Singapore Will Still Spend to See Covid End But Not as Much

The surprising thing about Singapore’s pandemic response wasn’t how liberally it spent to save jobs and incomes. If the city’s small, open economy left it exposed to the rout in global travel and hospitality, past fiscal savings gave it ample room to face the worst recession in its 56-year history as an independent nation.

What’s more remarkable is the explosion of private enterprise after nearly two months of stay-at-home circuit breakers began to be relaxed in June. Rather than scaring the island-state’s aging society into seeking more protection from the wealthy state, Covid-19 seems to have had the opposite effect on citizens’ psyche. Yes, a large number of businesses did close down, but as DBS Group Holdings Ltd. economist Irvin Seah has noted, many more new ones have opened.

Nurturing this risk-taking spirit in the post-pandemic economy is both Singapore’s best bet for revival and a cornerstone of Finance Minister Heng Swee Keat’s annual budget Tuesday.

With new infections dwindling and inoculation plans in motion, Covid-19-related spending will fall to S$11 billion ($8.3 billion) in the year starting April 1, a sharp reduction from close to S$100 billion in the current fiscal year. The budget deficit is estimated at 2.2% of gross domestic product, down from 13.9% of GDP currently.

More crucial than the short-term palliative is the long-term investment: S$24 billion over three years to make local firms and workers future-ready; a S$60 billion plan to boost suburban rail connectivity over the current decade; and a commitment to mitigate the impact of climate change, a 100-year project that could cost the low-lying island S$100 billion or more. While the infrastructure push will be financed by issuing new bonds, everyday spending is growing because of aging-related healthcare expenses. To meet them, the 7% goods and services tax will be increased sometime between next year and 2025, “sooner rather than later,” Heng said.

Not many finance ministers want to talk about raising taxes in the current fragile state of their economies. But it’s hard to fault Heng for reasserting the fiscal conservatism that has served Singapore well. As much as S$53.7 billion, or 70% of the deficit this year and next, is being financed out of past reserves. In better times, those will need to be replenished.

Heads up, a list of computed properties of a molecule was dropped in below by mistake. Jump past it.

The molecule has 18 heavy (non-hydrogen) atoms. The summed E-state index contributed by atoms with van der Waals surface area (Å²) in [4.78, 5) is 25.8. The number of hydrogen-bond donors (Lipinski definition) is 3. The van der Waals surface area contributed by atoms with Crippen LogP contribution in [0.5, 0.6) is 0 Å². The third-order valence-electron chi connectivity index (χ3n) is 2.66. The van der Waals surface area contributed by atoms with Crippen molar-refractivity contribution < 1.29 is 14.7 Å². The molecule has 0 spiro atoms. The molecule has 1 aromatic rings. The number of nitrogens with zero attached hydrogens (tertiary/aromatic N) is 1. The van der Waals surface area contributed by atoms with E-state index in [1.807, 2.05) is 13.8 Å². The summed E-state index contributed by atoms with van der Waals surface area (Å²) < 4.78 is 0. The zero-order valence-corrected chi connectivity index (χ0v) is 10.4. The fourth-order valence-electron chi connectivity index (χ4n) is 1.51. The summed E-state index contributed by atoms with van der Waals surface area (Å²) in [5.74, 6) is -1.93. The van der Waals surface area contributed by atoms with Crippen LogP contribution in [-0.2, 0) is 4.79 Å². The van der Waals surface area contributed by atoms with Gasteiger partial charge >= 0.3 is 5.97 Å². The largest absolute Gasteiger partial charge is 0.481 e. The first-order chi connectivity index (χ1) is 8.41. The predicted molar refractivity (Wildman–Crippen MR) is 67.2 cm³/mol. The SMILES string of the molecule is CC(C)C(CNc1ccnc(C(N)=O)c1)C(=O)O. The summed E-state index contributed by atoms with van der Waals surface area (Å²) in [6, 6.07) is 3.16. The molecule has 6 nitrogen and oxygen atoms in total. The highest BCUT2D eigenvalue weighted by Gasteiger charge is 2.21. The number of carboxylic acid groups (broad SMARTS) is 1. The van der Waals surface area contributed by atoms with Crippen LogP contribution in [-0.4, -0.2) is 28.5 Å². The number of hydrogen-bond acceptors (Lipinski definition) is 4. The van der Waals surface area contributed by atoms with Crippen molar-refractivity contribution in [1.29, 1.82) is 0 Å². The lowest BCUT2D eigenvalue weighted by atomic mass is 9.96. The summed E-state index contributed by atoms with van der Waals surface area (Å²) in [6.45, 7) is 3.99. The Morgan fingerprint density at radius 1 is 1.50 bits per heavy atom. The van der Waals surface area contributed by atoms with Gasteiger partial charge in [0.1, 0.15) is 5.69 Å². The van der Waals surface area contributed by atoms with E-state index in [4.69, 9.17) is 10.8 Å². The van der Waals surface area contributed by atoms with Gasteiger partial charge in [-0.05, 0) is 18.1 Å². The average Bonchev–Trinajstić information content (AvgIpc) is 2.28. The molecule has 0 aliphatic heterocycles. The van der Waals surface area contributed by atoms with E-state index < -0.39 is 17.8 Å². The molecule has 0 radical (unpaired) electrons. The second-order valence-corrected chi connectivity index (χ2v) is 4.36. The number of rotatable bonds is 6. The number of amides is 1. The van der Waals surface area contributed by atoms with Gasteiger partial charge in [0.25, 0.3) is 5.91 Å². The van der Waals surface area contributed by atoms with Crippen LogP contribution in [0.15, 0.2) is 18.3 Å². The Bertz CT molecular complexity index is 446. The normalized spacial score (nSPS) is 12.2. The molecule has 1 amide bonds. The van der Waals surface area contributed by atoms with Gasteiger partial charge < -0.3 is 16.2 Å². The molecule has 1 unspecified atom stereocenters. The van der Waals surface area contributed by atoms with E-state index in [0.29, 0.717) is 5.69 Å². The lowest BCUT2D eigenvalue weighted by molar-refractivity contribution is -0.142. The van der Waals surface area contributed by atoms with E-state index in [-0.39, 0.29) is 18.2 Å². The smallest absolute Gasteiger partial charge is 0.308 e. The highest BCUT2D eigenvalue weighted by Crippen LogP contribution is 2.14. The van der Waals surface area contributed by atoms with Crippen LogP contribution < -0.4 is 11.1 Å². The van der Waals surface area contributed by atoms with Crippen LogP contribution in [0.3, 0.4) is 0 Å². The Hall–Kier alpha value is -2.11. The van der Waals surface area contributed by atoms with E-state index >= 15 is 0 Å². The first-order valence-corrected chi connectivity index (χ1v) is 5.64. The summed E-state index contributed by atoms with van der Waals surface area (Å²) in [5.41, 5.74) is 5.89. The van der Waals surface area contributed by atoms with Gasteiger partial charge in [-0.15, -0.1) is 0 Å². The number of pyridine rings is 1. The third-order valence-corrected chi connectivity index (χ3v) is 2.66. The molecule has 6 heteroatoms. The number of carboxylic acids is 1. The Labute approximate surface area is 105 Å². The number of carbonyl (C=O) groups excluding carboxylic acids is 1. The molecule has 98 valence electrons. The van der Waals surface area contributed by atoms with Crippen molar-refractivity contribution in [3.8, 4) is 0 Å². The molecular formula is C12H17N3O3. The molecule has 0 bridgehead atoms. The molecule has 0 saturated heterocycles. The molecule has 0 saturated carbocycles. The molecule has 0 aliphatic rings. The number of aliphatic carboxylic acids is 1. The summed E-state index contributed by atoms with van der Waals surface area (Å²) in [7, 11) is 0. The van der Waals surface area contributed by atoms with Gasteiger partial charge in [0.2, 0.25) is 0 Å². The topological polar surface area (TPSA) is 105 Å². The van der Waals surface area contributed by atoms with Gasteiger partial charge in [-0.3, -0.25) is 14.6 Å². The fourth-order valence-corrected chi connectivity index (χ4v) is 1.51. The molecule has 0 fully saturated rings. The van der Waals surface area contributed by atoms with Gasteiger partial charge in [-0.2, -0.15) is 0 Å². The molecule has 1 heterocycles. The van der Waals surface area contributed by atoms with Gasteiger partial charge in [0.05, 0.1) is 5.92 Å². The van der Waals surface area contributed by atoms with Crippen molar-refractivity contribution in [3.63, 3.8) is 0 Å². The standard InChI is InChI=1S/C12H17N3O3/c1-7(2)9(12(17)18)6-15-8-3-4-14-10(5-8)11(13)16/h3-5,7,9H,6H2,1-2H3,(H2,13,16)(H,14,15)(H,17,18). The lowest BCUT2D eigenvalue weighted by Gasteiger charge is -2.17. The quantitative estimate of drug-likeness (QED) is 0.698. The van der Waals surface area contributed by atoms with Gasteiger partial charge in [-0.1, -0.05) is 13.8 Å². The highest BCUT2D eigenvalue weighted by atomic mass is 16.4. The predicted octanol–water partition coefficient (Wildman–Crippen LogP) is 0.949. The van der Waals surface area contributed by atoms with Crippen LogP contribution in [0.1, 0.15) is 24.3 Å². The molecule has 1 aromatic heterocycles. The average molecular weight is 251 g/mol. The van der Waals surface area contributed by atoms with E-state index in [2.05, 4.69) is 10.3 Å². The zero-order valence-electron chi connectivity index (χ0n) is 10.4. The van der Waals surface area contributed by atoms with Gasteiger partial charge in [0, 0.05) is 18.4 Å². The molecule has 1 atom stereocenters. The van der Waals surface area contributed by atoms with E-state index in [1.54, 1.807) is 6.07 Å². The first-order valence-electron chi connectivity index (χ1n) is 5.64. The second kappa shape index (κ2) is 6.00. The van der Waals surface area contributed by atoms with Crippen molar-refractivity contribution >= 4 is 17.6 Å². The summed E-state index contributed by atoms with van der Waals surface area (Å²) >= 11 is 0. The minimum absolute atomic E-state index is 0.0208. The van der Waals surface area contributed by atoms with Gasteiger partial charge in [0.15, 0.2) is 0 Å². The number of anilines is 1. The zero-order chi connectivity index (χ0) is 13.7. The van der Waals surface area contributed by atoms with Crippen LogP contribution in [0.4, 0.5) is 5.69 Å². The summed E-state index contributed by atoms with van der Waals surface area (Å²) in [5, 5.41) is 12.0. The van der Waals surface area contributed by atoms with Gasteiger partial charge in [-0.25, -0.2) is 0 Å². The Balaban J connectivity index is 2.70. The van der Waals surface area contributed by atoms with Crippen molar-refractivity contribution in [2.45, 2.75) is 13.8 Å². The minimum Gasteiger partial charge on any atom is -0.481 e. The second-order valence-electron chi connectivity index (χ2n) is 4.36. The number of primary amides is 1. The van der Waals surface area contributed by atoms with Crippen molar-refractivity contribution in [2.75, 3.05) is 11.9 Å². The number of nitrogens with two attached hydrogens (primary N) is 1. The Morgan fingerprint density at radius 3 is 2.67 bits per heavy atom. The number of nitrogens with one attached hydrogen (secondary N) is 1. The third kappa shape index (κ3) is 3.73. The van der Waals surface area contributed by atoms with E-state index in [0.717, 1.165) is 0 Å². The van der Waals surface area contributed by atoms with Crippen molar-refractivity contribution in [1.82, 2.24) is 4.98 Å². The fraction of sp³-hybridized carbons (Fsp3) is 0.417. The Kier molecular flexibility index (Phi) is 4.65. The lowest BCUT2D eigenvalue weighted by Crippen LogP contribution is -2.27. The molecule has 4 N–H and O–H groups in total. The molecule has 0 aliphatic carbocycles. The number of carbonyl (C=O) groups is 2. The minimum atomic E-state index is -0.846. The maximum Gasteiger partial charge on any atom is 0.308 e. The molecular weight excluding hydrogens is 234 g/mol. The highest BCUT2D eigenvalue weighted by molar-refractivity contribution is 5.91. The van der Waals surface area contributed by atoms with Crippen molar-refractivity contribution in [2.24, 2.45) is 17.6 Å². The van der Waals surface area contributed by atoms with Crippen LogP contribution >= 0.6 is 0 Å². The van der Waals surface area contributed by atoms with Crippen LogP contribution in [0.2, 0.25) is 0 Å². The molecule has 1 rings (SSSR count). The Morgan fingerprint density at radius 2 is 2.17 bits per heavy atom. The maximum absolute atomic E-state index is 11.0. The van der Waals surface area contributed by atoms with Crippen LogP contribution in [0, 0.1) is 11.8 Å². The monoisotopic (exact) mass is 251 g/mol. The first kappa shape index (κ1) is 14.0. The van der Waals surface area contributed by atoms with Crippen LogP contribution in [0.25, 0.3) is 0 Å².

Besides, unless more virulent strains of the virus show up, the worst is probably over. High-end electronics should do well as the world moves to 5G telecom networks and the internet of things. Construction may enjoy a boom because of pent-up demand and projects getting stalled last year.

Singapore Will Still Spend to See Covid End But Not as Much

No doubt, the glass is only half full. Singapore’s population of 5.7 million may not take long to reach full vaccination, but international aviation is unlikely to normalize before other countries are confident of a decisive victory over the coronavirus. Low-end manufacturing will struggle to stay competitive as Singapore tries to wean itself off foreign labor — a political imperative given that more than 104,000 residents, out of a workforce of 2.3 million, were still unemployed in December.

The best thing going for Singapore is its vibrant startup scene. The Asian financial center has managed to extend its traditional strengths to fintech and blockchain. As rival Hong Kong’s autonomy wanes and it gets sucked deeper into U.S.-China trade, technology and financial conflicts, Singapore ought to be able to capitalize on rapid digitization in Indonesia, whose 269 million-strong population provides the city-state with a sizable economic hinterland in Southeast Asia. Indeed, the budget speech made as many as 24 references to “Indonesia,” “Southeast Asia,” and “ASEAN,” the Association of Southeast Asian nations.

The neighborhood’s potential is prompting Heng to taper broad-based assistance by directing resources to vulnerable sections of the society. The strategy keeps fiscal powder dry in case it’s needed later. It also helps battle inequality, which has gotten worse globally because of the skewed impact of the pandemic on livelihoods. Singapore is raising salaries for nurses, and will tighten limits on lower-paid foreign workers in manufacturing. This could boost wages for locals. The budgetary purse strings will stay open for now. But with lots of enterprise and a little luck, not many Singaporeans need to be tied to the government’s apron strings next year. 

This column does not necessarily reflect the opinion of the editorial board or Bloomberg LP and its owners.

Andy Mukherjee is a Bloomberg Opinion columnist covering industrial companies and financial services. He previously was a columnist for Reuters Breakingviews. He has also worked for the Straits Times, ET NOW and Bloomberg News.

©2021 Bloomberg L.P.

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